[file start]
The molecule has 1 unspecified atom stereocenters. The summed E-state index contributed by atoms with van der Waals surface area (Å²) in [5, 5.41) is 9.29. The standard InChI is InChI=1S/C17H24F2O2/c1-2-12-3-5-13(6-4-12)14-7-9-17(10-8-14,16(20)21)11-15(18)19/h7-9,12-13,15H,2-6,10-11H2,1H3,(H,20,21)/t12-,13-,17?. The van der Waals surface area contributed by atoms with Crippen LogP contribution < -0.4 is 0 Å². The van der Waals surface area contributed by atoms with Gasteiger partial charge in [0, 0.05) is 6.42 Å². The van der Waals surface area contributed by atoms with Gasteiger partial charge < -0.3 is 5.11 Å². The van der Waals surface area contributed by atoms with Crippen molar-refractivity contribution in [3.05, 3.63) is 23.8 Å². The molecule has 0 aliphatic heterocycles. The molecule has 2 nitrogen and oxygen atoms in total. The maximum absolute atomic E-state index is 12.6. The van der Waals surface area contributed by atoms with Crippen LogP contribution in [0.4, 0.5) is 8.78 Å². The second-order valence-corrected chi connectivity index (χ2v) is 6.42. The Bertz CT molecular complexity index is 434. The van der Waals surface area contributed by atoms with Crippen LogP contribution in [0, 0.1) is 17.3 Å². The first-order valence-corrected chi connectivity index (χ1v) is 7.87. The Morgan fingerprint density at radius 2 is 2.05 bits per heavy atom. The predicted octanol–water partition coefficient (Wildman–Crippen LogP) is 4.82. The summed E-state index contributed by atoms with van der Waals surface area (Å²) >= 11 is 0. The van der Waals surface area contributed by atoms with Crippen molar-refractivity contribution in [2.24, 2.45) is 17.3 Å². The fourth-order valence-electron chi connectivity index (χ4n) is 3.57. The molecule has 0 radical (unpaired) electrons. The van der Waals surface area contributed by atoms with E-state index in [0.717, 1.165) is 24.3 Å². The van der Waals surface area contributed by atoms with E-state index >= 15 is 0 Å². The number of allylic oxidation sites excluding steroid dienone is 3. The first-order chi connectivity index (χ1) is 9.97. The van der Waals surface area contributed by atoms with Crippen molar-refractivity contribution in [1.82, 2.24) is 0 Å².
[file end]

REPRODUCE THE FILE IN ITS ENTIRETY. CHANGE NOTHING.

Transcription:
The molecule has 1 unspecified atom stereocenters. The summed E-state index contributed by atoms with van der Waals surface area (Å²) in [5, 5.41) is 9.29. The standard InChI is InChI=1S/C17H24F2O2/c1-2-12-3-5-13(6-4-12)14-7-9-17(10-8-14,16(20)21)11-15(18)19/h7-9,12-13,15H,2-6,10-11H2,1H3,(H,20,21)/t12-,13-,17?. The van der Waals surface area contributed by atoms with Crippen LogP contribution < -0.4 is 0 Å². The van der Waals surface area contributed by atoms with Gasteiger partial charge in [0, 0.05) is 6.42 Å². The van der Waals surface area contributed by atoms with Gasteiger partial charge < -0.3 is 5.11 Å². The van der Waals surface area contributed by atoms with Crippen molar-refractivity contribution in [3.05, 3.63) is 23.8 Å². The molecule has 0 aliphatic heterocycles. The molecule has 2 nitrogen and oxygen atoms in total. The maximum absolute atomic E-state index is 12.6. The van der Waals surface area contributed by atoms with Crippen LogP contribution in [0.4, 0.5) is 8.78 Å². The second-order valence-corrected chi connectivity index (χ2v) is 6.42. The Bertz CT molecular complexity index is 434. The van der Waals surface area contributed by atoms with Crippen LogP contribution in [0, 0.1) is 17.3 Å². The first-order valence-corrected chi connectivity index (χ1v) is 7.87. The Morgan fingerprint density at radius 2 is 2.05 bits per heavy atom. The predicted octanol–water partition coefficient (Wildman–Crippen LogP) is 4.82. The summed E-state index contributed by atoms with van der Waals surface area (Å²) >= 11 is 0. The van der Waals surface area contributed by atoms with Crippen molar-refractivity contribution in [2.24, 2.45) is 17.3 Å². The fourth-order valence-electron chi connectivity index (χ4n) is 3.57. The molecule has 0 radical (unpaired) electrons. The van der Waals surface area contributed by atoms with E-state index in [0.717, 1.165) is 24.3 Å². The van der Waals surface area contributed by atoms with E-state index >= 15 is 0 Å². The number of allylic oxidation sites excluding steroid dienone is 3. The first-order chi connectivity index (χ1) is 9.97. The van der Waals surface area contributed by atoms with Crippen molar-refractivity contribution in [1.82, 2.24) is 0 Å².